On this date in 1866, Charles E. Hires invented root beer.
Well, sort of.
Something like root beer had been around for a long time. "Small beer", they called it, when the colonists made a root-flavored drink, partially fermented, but with little or no alcohol content. George Washington brewed it, and Benjamin Franklin extolled its merits. Besides tasting good, it had the added benefit of making water safe to drink -- the water had to be boiled as part of the preparation process.
What Charles Hires did do was to effectively merchandise a commercial product. He considered naming it "root tea" but decided that "root beer" might find more favor among the working class. He presented his still-relatively-unknown product at the 1876 Centennial Exposition in Philadelphia, billing it as "The Temperance Drink" and "the greatest health giving beverage in the world." Hires believed in advertising; he once said that "doing business without advertising is like winking at a girl in the dark. You know what you are doing, but nobody else does."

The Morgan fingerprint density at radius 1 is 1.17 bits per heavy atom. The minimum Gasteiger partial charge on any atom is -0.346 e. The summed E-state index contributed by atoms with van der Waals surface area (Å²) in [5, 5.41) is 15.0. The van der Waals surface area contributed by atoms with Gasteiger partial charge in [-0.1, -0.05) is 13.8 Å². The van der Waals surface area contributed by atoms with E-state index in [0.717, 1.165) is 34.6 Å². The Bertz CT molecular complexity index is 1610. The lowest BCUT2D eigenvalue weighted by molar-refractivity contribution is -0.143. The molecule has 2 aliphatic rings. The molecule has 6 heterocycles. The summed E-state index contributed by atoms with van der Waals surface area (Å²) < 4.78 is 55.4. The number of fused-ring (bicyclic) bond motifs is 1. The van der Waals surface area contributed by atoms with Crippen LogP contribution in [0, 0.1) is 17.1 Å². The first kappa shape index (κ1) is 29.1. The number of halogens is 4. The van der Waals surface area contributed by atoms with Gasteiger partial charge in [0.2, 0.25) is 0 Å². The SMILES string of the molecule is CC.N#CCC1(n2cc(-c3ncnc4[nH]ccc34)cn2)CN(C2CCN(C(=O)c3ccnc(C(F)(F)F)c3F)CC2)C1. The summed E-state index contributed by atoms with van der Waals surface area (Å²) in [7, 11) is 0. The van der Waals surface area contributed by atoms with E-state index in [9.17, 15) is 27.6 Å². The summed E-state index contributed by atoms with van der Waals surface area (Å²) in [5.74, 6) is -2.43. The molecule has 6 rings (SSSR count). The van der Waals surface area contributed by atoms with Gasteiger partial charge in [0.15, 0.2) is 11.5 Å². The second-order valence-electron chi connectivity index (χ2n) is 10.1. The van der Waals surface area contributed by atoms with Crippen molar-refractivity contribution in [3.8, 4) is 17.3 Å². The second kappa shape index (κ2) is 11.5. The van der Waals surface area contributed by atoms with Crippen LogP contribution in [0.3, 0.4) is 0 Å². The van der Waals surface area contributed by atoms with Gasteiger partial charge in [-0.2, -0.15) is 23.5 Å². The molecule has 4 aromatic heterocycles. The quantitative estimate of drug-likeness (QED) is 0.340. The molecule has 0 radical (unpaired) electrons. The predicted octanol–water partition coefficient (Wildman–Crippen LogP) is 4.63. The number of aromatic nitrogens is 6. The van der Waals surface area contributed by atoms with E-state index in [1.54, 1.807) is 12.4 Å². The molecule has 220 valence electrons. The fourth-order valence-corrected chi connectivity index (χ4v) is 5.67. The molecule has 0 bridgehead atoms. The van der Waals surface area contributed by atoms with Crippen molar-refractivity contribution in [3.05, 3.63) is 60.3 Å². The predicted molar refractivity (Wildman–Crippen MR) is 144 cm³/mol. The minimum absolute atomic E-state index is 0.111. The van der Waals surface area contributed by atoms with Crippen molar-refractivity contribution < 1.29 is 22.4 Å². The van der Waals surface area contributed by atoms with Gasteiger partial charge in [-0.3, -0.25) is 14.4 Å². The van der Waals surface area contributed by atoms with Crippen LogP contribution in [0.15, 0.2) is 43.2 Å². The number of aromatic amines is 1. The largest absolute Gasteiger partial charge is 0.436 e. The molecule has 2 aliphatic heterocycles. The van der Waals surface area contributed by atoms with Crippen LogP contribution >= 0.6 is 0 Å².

The root beer was first marketed as a mix. You had to combine the ingredients with water, sugar, and yeast. Still, it was easier than hunting for the 16 roots, berries, and barks yourself.
Hires Root Beer was purchased in 1989 by Cadbury-Schweppes, the owner of the Dr. Pepper/Seven Up products. The manufacturer claims that it is the longest continuously made soft drink in the United States.
I, for one, am thankful I don't have to make it from roots and berries.